Approximations for the mathematical constant pi (π) in the history of mathematics reached an accuracy within 0.04% of the true value before the beginning of the Common Era (Archimedes).
In Chinese mathematics, this was improved to approximations correct to what corresponds to about seven decimal digits by the 5th century.
Further progress was not made until the 15th century (Jamshīd al-Kāshī).
Early modern mathematicians reached an accuracy of 35 digits by the beginning of the 17th century (Ludolph van Ceulen), and 126 digits by the 19th century (Jurij Vega), surpassing the accuracy required for any conceivable application outside of pure mathematics.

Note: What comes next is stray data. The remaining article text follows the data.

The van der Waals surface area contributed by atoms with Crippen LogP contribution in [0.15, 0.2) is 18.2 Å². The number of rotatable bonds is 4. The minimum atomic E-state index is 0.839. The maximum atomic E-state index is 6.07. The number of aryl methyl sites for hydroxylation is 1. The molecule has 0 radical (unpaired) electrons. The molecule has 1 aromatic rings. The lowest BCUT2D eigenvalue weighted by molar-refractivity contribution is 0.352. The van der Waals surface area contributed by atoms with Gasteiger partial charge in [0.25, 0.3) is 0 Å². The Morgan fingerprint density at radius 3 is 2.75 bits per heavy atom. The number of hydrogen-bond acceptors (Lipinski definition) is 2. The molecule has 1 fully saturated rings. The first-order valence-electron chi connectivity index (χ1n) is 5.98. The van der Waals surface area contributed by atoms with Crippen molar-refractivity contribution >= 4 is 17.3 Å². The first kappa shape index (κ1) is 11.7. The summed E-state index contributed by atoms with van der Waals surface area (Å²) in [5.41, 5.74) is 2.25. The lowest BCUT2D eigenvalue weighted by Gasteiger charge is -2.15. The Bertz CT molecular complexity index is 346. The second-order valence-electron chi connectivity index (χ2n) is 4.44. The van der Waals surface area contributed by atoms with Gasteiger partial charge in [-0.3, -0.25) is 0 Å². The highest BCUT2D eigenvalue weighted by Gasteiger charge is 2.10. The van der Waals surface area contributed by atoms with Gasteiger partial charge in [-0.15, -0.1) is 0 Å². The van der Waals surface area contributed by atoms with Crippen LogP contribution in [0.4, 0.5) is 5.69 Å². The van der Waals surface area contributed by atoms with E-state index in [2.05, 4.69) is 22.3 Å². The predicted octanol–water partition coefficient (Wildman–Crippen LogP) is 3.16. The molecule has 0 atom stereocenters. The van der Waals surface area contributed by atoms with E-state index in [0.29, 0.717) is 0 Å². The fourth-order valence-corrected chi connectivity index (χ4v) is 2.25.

The record of manual approximation of π is held by William Shanks, who calculated 527 digits correctly in the years preceding 1873.
Since the middle of the 20th century, the approximation of π has been the task of electronic digital computers; as of November 2016, the record was 22.4 trillion digits.(For a comprehensive account, see Chronology of computation of π.)
In March 2019 Emma Haruka Iwao, a Google employee from Japan calculated to a new world record length of 31 trillion digits with the help of the company’s cloud computing service.